## 5.3 Death from Fixed Mutations     continued...

To put this observation into practice, we can cut down on the number of iterations of the main loop in `build_next_generation`. The unoptimized code is

```  limit = n * r;
for (i = 0; i < limit; i++) {
mom = random() % n;
dad = random() % n;
mate(g[mom],g[dad],ng[nkids]);
nm = poisson(mu);
if (survivor(g[nkids]),nm) {
add_mutations(g[nkids],nm);
nkids += 1;
if (nkids == K)
break;
}
}
```
Since we know that some portion of the new offspring will die from fixed mutations, we can use a smaller value for limit. If the percentage of individuals who will survive the fixed mutations is p, then it is only necessary to create potential offspring.

The technique is to draw a random number from a binomial distribution with and number of trials equal to :

```  limit = binomial(pow(1-2*s,nf),n*r);
for (i = 0; i < limit; i++) {
mom = random() % n;
...
}
```
The binomial number generator is used in situations like this where we want to estimate the number of occurrences of n events, each of which occurs with probability p. In this case, the number of events is `n*r` (the number of offspring created) and the probability that any one survives nf fixed mutations is . A binomial random number generator can be found in Numerical Recipes [3].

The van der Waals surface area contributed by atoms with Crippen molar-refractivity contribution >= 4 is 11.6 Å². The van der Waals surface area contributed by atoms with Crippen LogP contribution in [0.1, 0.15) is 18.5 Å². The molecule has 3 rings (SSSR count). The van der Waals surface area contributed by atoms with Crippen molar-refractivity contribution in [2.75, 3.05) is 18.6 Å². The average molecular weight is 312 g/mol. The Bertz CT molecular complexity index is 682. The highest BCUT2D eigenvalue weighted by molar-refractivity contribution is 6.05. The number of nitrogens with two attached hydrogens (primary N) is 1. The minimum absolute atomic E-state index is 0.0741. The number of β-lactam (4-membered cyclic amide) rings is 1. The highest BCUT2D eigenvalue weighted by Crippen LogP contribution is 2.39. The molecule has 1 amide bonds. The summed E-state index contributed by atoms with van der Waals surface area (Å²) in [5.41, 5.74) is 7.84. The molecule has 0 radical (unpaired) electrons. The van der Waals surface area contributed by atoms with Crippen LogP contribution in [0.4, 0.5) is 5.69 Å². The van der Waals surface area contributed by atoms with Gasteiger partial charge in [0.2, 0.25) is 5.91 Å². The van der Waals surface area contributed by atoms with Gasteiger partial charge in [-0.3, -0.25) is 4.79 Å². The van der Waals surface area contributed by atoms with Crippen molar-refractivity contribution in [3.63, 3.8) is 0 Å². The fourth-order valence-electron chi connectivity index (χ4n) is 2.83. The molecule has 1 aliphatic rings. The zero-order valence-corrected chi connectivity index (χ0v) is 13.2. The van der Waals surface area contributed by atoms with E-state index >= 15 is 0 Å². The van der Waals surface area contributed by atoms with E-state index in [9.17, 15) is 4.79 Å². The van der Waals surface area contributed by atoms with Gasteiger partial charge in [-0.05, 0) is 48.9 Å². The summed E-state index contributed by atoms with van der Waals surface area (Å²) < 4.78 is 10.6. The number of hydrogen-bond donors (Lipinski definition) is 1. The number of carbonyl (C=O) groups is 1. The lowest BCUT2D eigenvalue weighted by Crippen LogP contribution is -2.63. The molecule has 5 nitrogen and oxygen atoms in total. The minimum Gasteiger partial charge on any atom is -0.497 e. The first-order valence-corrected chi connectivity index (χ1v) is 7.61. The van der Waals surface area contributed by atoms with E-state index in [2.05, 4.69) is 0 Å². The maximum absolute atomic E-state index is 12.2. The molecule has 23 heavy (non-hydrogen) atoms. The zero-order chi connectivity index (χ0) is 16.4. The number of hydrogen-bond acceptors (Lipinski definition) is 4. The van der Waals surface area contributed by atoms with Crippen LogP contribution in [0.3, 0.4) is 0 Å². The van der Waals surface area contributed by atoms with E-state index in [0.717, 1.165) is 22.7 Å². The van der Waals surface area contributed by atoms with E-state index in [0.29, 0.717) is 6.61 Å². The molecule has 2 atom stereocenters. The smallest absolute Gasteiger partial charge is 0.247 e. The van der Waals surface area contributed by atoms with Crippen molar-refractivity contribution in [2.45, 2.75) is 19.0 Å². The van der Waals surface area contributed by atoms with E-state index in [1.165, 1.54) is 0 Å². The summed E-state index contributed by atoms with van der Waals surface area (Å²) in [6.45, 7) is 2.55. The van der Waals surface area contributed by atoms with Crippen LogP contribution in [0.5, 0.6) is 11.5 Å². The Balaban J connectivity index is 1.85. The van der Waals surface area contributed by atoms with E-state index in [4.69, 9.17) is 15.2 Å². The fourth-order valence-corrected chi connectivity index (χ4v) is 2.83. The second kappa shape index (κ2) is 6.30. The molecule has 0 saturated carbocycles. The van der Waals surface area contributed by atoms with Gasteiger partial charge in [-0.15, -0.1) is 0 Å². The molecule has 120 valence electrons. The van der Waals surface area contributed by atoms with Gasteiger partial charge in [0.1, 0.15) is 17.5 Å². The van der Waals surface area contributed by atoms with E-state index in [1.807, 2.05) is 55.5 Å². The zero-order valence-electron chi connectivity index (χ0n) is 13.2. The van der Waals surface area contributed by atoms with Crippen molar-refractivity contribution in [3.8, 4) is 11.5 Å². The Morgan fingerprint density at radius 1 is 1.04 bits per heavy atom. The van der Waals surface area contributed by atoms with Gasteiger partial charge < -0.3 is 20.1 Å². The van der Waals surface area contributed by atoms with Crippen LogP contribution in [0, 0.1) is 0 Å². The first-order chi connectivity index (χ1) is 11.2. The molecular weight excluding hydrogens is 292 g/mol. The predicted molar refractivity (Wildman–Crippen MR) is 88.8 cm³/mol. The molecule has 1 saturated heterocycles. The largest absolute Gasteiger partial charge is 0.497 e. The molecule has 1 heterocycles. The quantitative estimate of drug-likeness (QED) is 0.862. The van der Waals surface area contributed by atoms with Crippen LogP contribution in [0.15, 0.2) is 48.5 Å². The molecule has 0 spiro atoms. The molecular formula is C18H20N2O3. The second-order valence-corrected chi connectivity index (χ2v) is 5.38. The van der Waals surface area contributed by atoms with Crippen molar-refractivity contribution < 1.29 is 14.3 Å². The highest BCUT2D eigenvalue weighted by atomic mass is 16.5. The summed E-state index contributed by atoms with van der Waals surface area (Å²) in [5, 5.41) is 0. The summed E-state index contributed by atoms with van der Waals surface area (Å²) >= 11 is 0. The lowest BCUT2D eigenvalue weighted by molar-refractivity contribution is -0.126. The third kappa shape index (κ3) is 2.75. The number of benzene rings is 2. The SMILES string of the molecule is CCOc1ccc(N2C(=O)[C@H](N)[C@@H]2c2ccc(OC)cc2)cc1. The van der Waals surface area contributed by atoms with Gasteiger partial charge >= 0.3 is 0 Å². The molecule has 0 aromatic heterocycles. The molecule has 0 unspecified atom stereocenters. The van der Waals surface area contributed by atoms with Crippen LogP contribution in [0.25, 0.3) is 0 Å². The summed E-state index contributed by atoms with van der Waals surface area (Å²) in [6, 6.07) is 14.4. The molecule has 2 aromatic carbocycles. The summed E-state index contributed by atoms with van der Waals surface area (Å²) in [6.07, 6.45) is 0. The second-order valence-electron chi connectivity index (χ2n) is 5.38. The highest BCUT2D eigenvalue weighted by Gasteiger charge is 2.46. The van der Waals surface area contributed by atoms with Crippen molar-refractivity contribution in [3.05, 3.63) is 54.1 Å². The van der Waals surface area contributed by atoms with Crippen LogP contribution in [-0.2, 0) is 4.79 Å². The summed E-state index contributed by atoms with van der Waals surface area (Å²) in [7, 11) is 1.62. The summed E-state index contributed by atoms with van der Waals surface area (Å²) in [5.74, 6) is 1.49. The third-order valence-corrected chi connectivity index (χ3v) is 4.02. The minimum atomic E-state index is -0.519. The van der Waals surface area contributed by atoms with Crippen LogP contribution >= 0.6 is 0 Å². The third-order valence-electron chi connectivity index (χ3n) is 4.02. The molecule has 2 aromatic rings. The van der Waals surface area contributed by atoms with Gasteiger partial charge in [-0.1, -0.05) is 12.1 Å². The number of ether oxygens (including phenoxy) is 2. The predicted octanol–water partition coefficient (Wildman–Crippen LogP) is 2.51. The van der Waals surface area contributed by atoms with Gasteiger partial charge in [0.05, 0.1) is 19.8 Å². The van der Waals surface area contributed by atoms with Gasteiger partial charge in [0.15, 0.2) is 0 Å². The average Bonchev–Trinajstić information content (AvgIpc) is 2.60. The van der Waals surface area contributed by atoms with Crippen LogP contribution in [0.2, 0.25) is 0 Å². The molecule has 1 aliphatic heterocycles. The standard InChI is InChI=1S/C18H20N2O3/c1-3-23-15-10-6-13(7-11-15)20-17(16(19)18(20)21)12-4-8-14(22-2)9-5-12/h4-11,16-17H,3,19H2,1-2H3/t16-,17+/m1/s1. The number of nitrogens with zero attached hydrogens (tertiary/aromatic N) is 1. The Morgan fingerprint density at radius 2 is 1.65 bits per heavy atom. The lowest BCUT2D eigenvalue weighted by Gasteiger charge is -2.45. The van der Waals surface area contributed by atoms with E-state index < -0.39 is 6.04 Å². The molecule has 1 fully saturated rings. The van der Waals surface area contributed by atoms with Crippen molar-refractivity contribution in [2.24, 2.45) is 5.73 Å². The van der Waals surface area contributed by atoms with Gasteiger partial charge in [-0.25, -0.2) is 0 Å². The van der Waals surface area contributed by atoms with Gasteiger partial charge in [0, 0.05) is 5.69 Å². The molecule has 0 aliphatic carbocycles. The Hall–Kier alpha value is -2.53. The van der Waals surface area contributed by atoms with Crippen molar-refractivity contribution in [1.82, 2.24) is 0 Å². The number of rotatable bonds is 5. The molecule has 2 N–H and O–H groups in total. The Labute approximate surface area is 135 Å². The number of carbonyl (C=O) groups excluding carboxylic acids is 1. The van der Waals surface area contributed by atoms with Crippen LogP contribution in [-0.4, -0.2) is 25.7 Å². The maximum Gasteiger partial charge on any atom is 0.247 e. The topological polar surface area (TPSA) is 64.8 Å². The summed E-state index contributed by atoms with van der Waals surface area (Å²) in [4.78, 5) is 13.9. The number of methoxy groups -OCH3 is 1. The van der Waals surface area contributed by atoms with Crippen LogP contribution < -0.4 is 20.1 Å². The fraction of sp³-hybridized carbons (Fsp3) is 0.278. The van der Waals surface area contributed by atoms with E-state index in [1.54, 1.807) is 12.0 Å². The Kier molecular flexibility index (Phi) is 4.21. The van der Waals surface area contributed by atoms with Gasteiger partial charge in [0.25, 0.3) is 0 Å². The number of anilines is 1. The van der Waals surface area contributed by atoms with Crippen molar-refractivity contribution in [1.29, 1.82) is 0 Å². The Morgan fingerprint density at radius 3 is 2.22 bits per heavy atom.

Since the effects of fixed mutations are already taken into account when setting the value of limit, they need to be taken out of the fitness function in calls to survivior(). In other words, we need to edit the fitness function so it uses , the health according to segregating mutations. Note that this is simply the original fitness function before we introduced the ``garbage collection'' optimization and the use of the nf counter.